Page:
One salad technique I came across in my reading was to serve room temperature farro topped with bits of fresh mozzarella and chopped tomato. Given that we're in the middle of winter, I've been using roasted red peppers instead of tomatoes to great effect. Finish it with a lot of good green olive oil (the Pasolivo from California has been high on my list) along with a bit of sea salt, a touch of Maras (Turkish) red pepper, and lots of freshly ground black pepper. This dish is actually good as well with the farro hot and the mozzarella at room temperature—the cheese will get slightly soft when you toss the two but won't be fully melted down.

Roman Farro Soup

I'm very big on farro-based soups—they're easy to do, I can put pretty much anything I've got at home into 'em, and they keep we warm and well-fed. Basically the old Roman recipes seem to be what most of the world might know now as "minestrone," but they're made with farro instead of beans or pasta. Sauté some chopped carrots, celery, tomato, garlic, and onion, along with a good bit pancetta, then simmer the lot of them in chicken (or other) broth (or water) with farro and plenty of olive oil. Chopped greens are always a good addition as well. Add pork or parmesan rind if you have one laying around to buck up the flavor even further. Finish with ground black pepper and chopped fresh parsley. Serve it with grated Pecorino Romano cheese and more olive oil at the table.

Farrotto

You can also prepare farro as you would Italian rice and make it into a farroto. The recipe is really no different from what you'd do to make a risotto. Sauté some onion, celery, and pancetta in olive oil 'til soft. Add the uncooked farro. Sauté a few more minutes, stirring regularly. Then add a ladleful of bubbling hot broth—chicken is good but actually any type of broth would work. Stir the farro; when the broth is almost absorbed, do it again. And again. And again. 'Til the farro is al dente. Should take about 30 minutes or so. Finish it with a bit of added fat—olive oil is great, but bacon fat is a fine way to go too if you have that around. Add some grated cheese. Farrotto, like risotto, can be made with most any additional ingredients: Mushrooms, chicken, and various vegetables are all high on my list. Nuts of most every sort are excellent—for sure those Freddy Guys Oregon organic hazelnuts would be great! Honestly the point is you can do pretty much anything.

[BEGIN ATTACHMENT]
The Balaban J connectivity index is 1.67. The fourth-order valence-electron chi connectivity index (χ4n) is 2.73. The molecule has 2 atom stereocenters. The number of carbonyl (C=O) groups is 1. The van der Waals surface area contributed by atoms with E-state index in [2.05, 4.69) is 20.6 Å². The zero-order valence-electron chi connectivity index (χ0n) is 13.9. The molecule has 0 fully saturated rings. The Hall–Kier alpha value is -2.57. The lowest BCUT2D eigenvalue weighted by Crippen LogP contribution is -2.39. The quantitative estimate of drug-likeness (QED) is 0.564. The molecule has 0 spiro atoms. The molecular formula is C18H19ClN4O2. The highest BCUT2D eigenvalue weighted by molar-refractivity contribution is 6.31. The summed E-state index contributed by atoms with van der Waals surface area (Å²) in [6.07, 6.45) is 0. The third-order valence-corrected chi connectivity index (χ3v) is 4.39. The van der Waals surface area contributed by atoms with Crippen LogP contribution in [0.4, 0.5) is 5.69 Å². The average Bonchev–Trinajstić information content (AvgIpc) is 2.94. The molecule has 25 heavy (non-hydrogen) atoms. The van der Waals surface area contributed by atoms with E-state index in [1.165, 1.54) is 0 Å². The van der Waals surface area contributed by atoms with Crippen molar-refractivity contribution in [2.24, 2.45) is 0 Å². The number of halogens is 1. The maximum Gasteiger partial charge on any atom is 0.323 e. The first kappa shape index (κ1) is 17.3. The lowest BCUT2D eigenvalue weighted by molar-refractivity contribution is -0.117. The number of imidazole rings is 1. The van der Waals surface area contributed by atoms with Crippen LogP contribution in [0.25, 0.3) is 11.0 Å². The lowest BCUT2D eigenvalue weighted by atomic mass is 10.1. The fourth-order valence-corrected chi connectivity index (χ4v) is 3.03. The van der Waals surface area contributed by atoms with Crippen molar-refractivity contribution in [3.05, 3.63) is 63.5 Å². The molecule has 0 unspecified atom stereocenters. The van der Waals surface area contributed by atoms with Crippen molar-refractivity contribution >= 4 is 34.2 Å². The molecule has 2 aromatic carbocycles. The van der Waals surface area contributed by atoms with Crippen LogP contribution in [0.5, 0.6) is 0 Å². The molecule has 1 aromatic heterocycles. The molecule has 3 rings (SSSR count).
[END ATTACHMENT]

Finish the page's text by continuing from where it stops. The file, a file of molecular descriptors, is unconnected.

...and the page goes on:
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Ari Weinzweig is co-founder of Zingerman's Community of Businesses, in Ann Arbor, Michigan. He is also the author of Zingerman's Guide to Good Eating. More

After graduating from University of Michigan with a degree in Russian history, Ari Weinzweig went to work washing dishes in a local restaurant and soon discovered that he loved the food business. Along with his partner Paul Saginaw, Ari started Zingerman's Delicatessen in 1982 with a $20,000 bank loan, a staff of two, a small selection of great-tasting specialty foods, and a relatively short sandwich menu. Today, Zingerman's is a community of businesses that employs over 500 people and includes a bakery, creamery, sit-down restaurant, training company, coffee roaster, and mail order service. Ari is the author of the best-selling Zingerman's Guide to Good Eating and the forthcoming Zingerman's Guide to Better Bacon.